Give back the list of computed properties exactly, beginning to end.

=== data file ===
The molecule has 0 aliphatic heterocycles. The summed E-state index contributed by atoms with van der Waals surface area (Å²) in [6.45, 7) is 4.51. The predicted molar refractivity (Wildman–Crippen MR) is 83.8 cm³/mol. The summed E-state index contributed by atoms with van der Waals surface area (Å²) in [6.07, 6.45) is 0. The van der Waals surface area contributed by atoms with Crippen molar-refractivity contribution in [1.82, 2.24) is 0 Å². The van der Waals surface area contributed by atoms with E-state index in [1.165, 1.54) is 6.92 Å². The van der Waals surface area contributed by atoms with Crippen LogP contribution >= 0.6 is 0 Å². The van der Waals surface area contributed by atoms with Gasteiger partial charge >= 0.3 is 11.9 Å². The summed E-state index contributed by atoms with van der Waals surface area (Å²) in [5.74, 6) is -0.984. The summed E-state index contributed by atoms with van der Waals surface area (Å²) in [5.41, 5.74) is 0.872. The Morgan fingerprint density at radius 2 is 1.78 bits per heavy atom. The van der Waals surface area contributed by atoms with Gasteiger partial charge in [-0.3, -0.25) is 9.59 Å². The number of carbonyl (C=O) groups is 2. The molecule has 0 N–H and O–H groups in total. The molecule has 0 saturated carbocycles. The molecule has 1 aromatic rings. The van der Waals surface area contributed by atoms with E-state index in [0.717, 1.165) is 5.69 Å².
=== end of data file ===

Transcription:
The molecule has 0 aliphatic heterocycles. The summed E-state index contributed by atoms with van der Waals surface area (Å²) in [6.45, 7) is 4.51. The predicted molar refractivity (Wildman–Crippen MR) is 83.8 cm³/mol. The summed E-state index contributed by atoms with van der Waals surface area (Å²) in [6.07, 6.45) is 0. The van der Waals surface area contributed by atoms with Crippen molar-refractivity contribution in [1.82, 2.24) is 0 Å². The van der Waals surface area contributed by atoms with E-state index in [1.165, 1.54) is 6.92 Å². The van der Waals surface area contributed by atoms with Crippen LogP contribution >= 0.6 is 0 Å². The van der Waals surface area contributed by atoms with Gasteiger partial charge >= 0.3 is 11.9 Å². The summed E-state index contributed by atoms with van der Waals surface area (Å²) in [5.74, 6) is -0.984. The summed E-state index contributed by atoms with van der Waals surface area (Å²) in [5.41, 5.74) is 0.872. The Morgan fingerprint density at radius 2 is 1.78 bits per heavy atom. The van der Waals surface area contributed by atoms with Gasteiger partial charge in [-0.3, -0.25) is 9.59 Å². The number of carbonyl (C=O) groups is 2. The molecule has 0 N–H and O–H groups in total. The molecule has 0 saturated carbocycles. The molecule has 1 aromatic rings. The van der Waals surface area contributed by atoms with E-state index in [0.717, 1.165) is 5.69 Å².